News & Notes

LSU Libraries to Digitize Louisiana Newspapers

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The LSU Libraries is pleased to announce the list of historical Louisiana newspapers that will be digitized as part of a grant funded by the National Endowment for the Humanities (NEH). Based on input from an Advisory Board of historians, educators, and archivists, project staff have selected 56 titles representing the main regions of Louisiana, rich with articles on historical events, interesting advertisements, and much more contained in newspapers published from 1860 through 1922.

Project Graduate Assistant, Laura Charney, collects data from each microfilmed page to determine the feasibility of digitizing the reel.

Project Graduate Assistant, Laura Charney, collects data from each microfilmed page to determine the feasibility of digitizing the reel.

“The goal for this first-round selection is to cover a wide range of the places, eras and history of Louisiana,” said Elaine Smyth, Head of Special Collections and project co-director. Continued Smyth, “People will be able to explore the digitized newspapers in ways that are not possible with microfilm. The online version of the paper will be full text searchable, so individuals can search by any term they choose, and go straight to the page of their choice.” Louisiana newspapers will be available for free online at the Library of Congress’ Chronicling America website by July 2011.

“From the list of top-ranked titles chosen by the Advisory Board, the staff analyzed every reel in order to identify the best candidates for digitization,” explained Digitizing Louisiana Newspapers Project Manager Athena Jackson. “A good candidate reel contains images with very little deterioration due to age or sometimes the poor physical state of the original newspaper that was filmed. We need good images to ensure that all the features of online searching are possible.” Project staff carefully reviewed each reel and determined the titles best suited for digitization.

The next step of the project is to duplicate and digitize the microfilmed newspaper.  “This is an ambitious project because there are many technical specifications in a digitization project to consider, as well as providing a useful resource that enriches access to historical newspapers,” said Gina Costello, project co-director.  The digitized images will be converted to keyword searchable files and added incrementally to the Library of Congress’ website.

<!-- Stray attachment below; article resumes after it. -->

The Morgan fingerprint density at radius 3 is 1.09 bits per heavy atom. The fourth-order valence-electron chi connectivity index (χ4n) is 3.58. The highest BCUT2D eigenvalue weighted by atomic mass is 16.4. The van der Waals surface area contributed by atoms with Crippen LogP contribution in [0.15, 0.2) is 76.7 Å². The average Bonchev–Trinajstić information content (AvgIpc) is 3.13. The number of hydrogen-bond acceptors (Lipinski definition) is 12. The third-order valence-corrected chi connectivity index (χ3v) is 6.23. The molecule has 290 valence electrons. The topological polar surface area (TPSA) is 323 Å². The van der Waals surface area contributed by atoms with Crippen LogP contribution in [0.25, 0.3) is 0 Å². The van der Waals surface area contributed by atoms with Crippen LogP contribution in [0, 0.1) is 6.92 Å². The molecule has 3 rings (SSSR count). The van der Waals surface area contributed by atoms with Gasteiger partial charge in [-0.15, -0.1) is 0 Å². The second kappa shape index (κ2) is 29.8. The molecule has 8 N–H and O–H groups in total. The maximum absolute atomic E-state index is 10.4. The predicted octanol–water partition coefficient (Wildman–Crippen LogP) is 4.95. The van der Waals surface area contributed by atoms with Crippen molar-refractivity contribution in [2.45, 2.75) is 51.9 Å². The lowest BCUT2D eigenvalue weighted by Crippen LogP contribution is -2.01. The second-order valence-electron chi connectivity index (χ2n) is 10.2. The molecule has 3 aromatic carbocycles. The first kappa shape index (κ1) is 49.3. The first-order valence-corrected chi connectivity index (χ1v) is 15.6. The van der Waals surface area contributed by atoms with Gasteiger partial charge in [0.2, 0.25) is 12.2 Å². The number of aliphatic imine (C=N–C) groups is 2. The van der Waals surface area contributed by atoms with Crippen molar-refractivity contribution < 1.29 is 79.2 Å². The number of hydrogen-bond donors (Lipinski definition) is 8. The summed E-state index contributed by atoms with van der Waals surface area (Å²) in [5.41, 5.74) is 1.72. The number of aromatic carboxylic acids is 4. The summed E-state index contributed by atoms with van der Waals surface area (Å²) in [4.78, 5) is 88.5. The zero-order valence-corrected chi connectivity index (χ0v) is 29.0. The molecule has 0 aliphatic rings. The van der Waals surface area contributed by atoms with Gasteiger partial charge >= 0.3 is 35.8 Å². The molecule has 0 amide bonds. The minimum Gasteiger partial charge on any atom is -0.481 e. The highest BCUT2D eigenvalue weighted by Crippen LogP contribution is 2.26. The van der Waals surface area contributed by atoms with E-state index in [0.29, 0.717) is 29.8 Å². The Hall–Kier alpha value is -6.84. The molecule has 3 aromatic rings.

The project is part of the National Digital Newspaper Program (NDNP), a partnership between the NEH and the Library of Congress (LC) launched in 2005 to provide enhanced access to United States newspapers.  Currently NDNP has 22 state partners. Louisiana is one of seven added in 2009, to digitize 100,000 newspaper pages. Visit the Chronicling America website to explore newspapers from across the country, and stay tuned this fall for the first batch of papers to begin appearing from Louisiana.

Full title list.

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  • #TBT In recognition of Black History Month, today’s Throwback Thursday image depicts the Harambé student group from 1972. Established in 1971, Harambé (a Swahili word meaning working together in unity) was one of the first African American student groups on campus. Their goals were to provide for communication among people on campus, bridge gaps between the greater Baton Rouge community and Southern University and African Americans at LSU, help black students and prospective black students develop a positive self-image, and develop a highly visible black presence on campus. The Black Student Union fulfills many of these objectives today. In 1972, the Harambé House was established at 3004 Highland Rd. to provide a space for various activities and for interaction between blacks and non-blacks. The African American Cultural Center, established in 1993, plays a similar role today.

    To learn more about student life at LSU, and about our collections at Hill Memorial Library, please visit our current exhibit, Special Collections on Parade, on display through May 30. LSU Libraries Special Collections presents a showcase of things rare, natural, historical, technological, literary, political, comical and otherwise of note amongst the eclectic collections housed within Hill Memorial Library. Selected rare books, photographs, historical documents, sheet music, art, and oral histories are on display from all major collections, spanning seven centuries. Faculty and staff members at Hill Memorial Library curated the exhibition.

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    Image source: Gumbo, 1973


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